Justice John Paul Stevens served on the Supreme Court longer than almost anyone before or since. He died on Tuesday at the age of 99. It is appropriate to pray for his soul and to offer condolences to his family and friends.
When a private man dies, it is also appropriate to dwell on his good deeds, his virtues. But when it is a public figure who makes his exit, particularly when it is one whose work has shaped the lives of his countrymen, it is important, in addition, to assess the person’s work. And to do that honestly, the standard niceties cannot apply.
Many commentators, especially on the left, piped up as a chorus to sing the praises of Justice Stevens and his work. These require an honest commentator to provide a corrective where one is needed. And in the case of Stevens, it is sorely needed.
Stevens possessed an excellent legal mind and was a canny tactician. Many of his rulings were correct, important, and necessary. But some of the praise of his work has been misleading. A Daily Beast writer wrote that Stevens represented a time “when the law still protected the weak from the strong.” One newspaper’s obituary called him the “champion of the little guy.”
This is not true. Much of Stevens’ work on the Supreme Court increased the power of government, especially the federal government, in ways that stripped power from the vulnerable and the out-of-power. One has to believe that the state is more likely to help the little guy than the little guy is to help himself to believe that Stevens’ work was an unalloyed good.
This does not mean Stevens intended to do harm to individuals. Having lived through the Civil Rights era, Stevens probably saw federal power as a boon to the powerless. But the fallout of many of his rulings has increased government power to baneful effect.
It was he who wrote the infamous opinion in Kelo v. New London, which shredded constitutional limits on the power of eminent domain. This decision freed governments to trample on property rights, which are part of the foundation of a free society and thriving economy. New London, Conn., at the request of drug giant Pfizer, stole land from its working-class residents including Susette Kelo. Her land was handed over to private developers.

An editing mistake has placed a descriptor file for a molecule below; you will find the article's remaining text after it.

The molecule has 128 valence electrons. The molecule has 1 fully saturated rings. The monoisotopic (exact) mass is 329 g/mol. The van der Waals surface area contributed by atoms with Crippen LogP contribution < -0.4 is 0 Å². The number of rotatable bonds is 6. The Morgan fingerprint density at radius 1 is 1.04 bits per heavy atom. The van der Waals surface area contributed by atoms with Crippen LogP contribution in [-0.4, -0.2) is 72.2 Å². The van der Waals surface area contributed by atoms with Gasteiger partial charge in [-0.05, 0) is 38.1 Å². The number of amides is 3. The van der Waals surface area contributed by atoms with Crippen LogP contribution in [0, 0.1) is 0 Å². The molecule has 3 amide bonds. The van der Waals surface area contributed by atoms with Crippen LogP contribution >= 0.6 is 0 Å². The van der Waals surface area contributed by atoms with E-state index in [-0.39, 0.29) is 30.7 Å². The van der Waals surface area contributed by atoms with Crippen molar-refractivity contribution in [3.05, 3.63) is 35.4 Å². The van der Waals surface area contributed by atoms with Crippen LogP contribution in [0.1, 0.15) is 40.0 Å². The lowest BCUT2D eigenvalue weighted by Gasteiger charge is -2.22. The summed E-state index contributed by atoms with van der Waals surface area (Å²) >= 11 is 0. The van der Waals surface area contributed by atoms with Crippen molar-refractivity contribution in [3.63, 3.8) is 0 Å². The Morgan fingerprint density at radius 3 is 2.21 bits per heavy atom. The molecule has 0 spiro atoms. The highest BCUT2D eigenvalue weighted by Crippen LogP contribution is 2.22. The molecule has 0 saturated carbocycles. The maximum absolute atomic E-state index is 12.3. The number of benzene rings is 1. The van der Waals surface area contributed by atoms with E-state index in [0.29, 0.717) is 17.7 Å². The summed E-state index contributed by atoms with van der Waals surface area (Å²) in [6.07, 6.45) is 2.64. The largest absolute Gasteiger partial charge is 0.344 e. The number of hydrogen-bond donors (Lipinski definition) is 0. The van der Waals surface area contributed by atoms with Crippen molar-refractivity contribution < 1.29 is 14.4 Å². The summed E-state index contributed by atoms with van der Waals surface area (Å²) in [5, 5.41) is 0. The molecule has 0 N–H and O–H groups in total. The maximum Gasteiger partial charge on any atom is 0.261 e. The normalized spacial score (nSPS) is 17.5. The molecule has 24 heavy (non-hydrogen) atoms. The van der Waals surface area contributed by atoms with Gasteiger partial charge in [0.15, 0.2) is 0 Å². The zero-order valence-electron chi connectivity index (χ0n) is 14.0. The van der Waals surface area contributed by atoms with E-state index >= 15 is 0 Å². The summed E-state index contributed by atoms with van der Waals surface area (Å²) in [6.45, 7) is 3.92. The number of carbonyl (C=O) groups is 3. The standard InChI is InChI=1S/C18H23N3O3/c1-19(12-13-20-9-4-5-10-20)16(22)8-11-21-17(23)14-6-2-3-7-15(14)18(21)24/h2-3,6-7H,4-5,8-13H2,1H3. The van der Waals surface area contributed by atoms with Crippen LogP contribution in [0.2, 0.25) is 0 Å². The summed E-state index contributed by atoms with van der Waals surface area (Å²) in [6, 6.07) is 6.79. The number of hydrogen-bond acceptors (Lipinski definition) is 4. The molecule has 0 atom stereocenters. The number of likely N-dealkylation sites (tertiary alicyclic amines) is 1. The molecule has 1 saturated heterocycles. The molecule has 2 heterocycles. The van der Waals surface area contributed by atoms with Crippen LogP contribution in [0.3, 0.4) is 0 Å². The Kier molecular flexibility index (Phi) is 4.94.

The Constitution says governments may take land from private owners “for public use,” not for private use. But in Kelo, Stevens created his own test, which hinged on whether the local government truly believed the taking was for the public good.
You see the same pattern in Stevens’ dissents in District of Columbia v. Heller and Citizens United v. Federal Election Commission. These are the two cases Stevens continued to argue long after his retirement, telling audiences everywhere he could that he was right and Justices Alito and Scalia were wrong.
In both cases, Stevens wanted to empower the government to strip ordinary people of their rights. In his Heller dissent, Stevens used shoddy reasoning to form framework that flatly rejected the idea of an individual right to bear arms for nonmilitary purposes. In his Citizens United dissent, he concluded it was fine for Congress to protect itself from criticism by barring groups from running ads that named a politician close to Election Day.
And in the decision that perhaps most obviously sided with the powerful against the powerless, Stevens voted with the majority in Planned Parenthood v. Casey, thus upholding most of Roe v. Wade, a legally indefensible ruling that rejected the humanity of the most vulnerable. Stevens was nominated to the Supreme Court by President Gerald Ford, a Republican, but his decisions tended to please those on the left.
We praise Stevens’ public service, and treat his memory politely. But we also treat with sufficient respect our duty to weigh his jurisprudence. And from him, on that most weighty of matters, we strongly dissent.
The Washington Examiner